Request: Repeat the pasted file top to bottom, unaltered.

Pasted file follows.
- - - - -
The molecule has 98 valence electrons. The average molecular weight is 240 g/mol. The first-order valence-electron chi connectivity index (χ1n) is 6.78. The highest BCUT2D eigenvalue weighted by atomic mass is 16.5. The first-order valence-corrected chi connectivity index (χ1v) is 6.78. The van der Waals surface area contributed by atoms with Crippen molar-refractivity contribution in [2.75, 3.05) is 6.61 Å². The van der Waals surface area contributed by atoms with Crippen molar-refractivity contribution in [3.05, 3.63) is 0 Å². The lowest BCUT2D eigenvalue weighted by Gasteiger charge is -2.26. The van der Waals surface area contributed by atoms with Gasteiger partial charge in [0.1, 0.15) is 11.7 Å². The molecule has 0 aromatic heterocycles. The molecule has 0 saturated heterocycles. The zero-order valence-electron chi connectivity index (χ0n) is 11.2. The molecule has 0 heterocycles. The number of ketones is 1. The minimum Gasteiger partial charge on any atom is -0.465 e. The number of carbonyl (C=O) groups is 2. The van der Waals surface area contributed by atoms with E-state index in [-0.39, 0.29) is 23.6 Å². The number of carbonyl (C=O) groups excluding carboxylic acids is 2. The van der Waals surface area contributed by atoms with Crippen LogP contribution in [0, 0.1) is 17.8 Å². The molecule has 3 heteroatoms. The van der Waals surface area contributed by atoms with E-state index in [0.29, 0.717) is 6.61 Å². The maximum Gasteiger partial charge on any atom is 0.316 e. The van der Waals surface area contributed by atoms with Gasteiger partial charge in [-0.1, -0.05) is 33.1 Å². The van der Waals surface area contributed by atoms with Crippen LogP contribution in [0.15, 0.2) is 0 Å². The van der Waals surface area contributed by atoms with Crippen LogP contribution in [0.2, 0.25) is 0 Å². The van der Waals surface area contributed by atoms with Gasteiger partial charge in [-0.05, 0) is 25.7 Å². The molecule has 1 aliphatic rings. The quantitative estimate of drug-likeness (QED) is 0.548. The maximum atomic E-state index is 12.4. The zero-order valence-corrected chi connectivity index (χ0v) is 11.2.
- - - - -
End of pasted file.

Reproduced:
The molecule has 98 valence electrons. The average molecular weight is 240 g/mol. The first-order valence-electron chi connectivity index (χ1n) is 6.78. The highest BCUT2D eigenvalue weighted by atomic mass is 16.5. The first-order valence-corrected chi connectivity index (χ1v) is 6.78. The van der Waals surface area contributed by atoms with Crippen molar-refractivity contribution in [2.75, 3.05) is 6.61 Å². The van der Waals surface area contributed by atoms with Crippen molar-refractivity contribution in [3.05, 3.63) is 0 Å². The lowest BCUT2D eigenvalue weighted by Gasteiger charge is -2.26. The van der Waals surface area contributed by atoms with Gasteiger partial charge in [0.1, 0.15) is 11.7 Å². The molecule has 0 aromatic heterocycles. The molecule has 0 saturated heterocycles. The zero-order valence-electron chi connectivity index (χ0n) is 11.2. The molecule has 0 heterocycles. The number of ketones is 1. The minimum Gasteiger partial charge on any atom is -0.465 e. The number of carbonyl (C=O) groups is 2. The van der Waals surface area contributed by atoms with E-state index in [-0.39, 0.29) is 23.6 Å². The number of carbonyl (C=O) groups excluding carboxylic acids is 2. The van der Waals surface area contributed by atoms with Crippen LogP contribution in [0, 0.1) is 17.8 Å². The molecule has 3 heteroatoms. The van der Waals surface area contributed by atoms with E-state index in [0.29, 0.717) is 6.61 Å². The maximum Gasteiger partial charge on any atom is 0.316 e. The van der Waals surface area contributed by atoms with Gasteiger partial charge in [-0.1, -0.05) is 33.1 Å². The van der Waals surface area contributed by atoms with Crippen LogP contribution in [0.15, 0.2) is 0 Å². The van der Waals surface area contributed by atoms with Crippen LogP contribution in [0.2, 0.25) is 0 Å². The van der Waals surface area contributed by atoms with Gasteiger partial charge in [-0.05, 0) is 25.7 Å². The molecule has 1 aliphatic rings. The quantitative estimate of drug-likeness (QED) is 0.548. The maximum atomic E-state index is 12.4. The zero-order valence-corrected chi connectivity index (χ0v) is 11.2.